The objection under Article 123(2) EPC raised during the oral proceedings should be admitted. Such an objection should be expected at any time in the proceedings, as it simplified the further discussion on novelty and inventive step and as no experiments from the patent proprietor were needed to this regard.

As regards the main request, the opposition division was right in its decision on novelty.

In particular, documents (11) and (12) showed that the content of fatty alcohols was of 0.5 and 0.4 wt.% in the product Texapon® N 70. The batch analysed in documents (11) and (12) was the same batch, and it showed that the claimed fatty alcohols were present in the claimed range. Commercial products always had a certain concentration of by-products, which remained steady to ensure the consistency of the products' cosmetic properties. The composition of the prior art, namely example 2 of document (1) or (6) therefore inevitably comprised a higher alcohol having 10 to 14 carbon atoms in an amount above 0.05 wt.%.

Documents (1a) and (1c), which related to Texapon® N 70 and Lanette® O, supported the same conclusion.

As regards inventive step of the main request, the difference between the subject-matter of claim 1 and example 2 of document (6) was the concentration of C10-C14 fatty alcohols.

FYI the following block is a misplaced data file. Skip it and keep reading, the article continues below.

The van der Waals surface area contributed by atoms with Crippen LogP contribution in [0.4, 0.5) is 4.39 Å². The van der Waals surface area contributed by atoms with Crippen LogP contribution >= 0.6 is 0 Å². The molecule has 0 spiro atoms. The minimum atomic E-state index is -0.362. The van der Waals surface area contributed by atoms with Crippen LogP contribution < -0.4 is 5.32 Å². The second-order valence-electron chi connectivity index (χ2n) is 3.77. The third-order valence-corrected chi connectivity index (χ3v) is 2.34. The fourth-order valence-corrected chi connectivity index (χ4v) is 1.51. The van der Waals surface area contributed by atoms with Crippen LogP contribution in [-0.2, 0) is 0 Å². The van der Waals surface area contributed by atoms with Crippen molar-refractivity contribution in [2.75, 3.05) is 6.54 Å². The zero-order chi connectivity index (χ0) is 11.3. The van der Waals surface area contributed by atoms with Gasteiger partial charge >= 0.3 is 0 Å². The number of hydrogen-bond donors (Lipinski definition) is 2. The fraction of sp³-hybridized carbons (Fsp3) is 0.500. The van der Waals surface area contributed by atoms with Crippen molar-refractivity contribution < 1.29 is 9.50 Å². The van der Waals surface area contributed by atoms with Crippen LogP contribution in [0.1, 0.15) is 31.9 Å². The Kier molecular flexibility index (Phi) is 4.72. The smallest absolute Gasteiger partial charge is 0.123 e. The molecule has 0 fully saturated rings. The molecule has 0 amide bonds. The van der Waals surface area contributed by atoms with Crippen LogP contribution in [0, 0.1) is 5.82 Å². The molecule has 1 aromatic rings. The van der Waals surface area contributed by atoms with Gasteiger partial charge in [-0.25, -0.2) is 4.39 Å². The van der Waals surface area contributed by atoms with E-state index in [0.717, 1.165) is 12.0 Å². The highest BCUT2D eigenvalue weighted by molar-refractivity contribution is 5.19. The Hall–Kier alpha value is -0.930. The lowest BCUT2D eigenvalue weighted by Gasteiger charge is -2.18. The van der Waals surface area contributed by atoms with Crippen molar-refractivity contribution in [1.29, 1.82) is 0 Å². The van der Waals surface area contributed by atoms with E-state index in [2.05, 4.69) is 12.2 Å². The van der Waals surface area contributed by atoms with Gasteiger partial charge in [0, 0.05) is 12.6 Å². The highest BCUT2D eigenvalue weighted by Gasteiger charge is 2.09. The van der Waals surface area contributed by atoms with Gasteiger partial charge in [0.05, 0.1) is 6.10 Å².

Document (15) did not provide any comparison with the closest prior art and the rating used therein was not reliable for comparing the performance of the compositions. The evaluation was performed by five testers giving a rating between 0 and 4 which was arbitrarily translated into the marks "A", "B", "C" and "D". These marks did not make it possible to perform a proper comparison. Moreover, for several properties the marks were the same for the compared compositions. For all those reasons, no improvement could be acknowledged and the problem was simply the provision of an alternative composition.

The incorporation of fatty alcohols at the given concentration in order to solve that problem was obvious in view of document (6) itself and of document (2).

As regards the auxiliary request, the subject-matter of claim 1 was not inventive for the same reasons as given for the main request.

XIII. The appellant-opponent requested that the decision under appeal be set aside and the patent be revoked.

XIV. The appellant-proprietor requested that the decision under appeal be set aside and the patent be maintained on the basis of the main request or the auxiliary request filed with the statement setting out the grounds of appeal dated 4 October 2010. Furthermore, he requested that the appellant-opponent's appeal be rejected as inadmissible.

XV. The other party (opponent 01) requested that the appellant-proprietor's appeal be dismissed.

Reasons for the Decision

1. Admissibility

1.1 The appeal of the appellant-proprietor is admissible.

1.2 Admissibility of the appeal of the appellant-opponent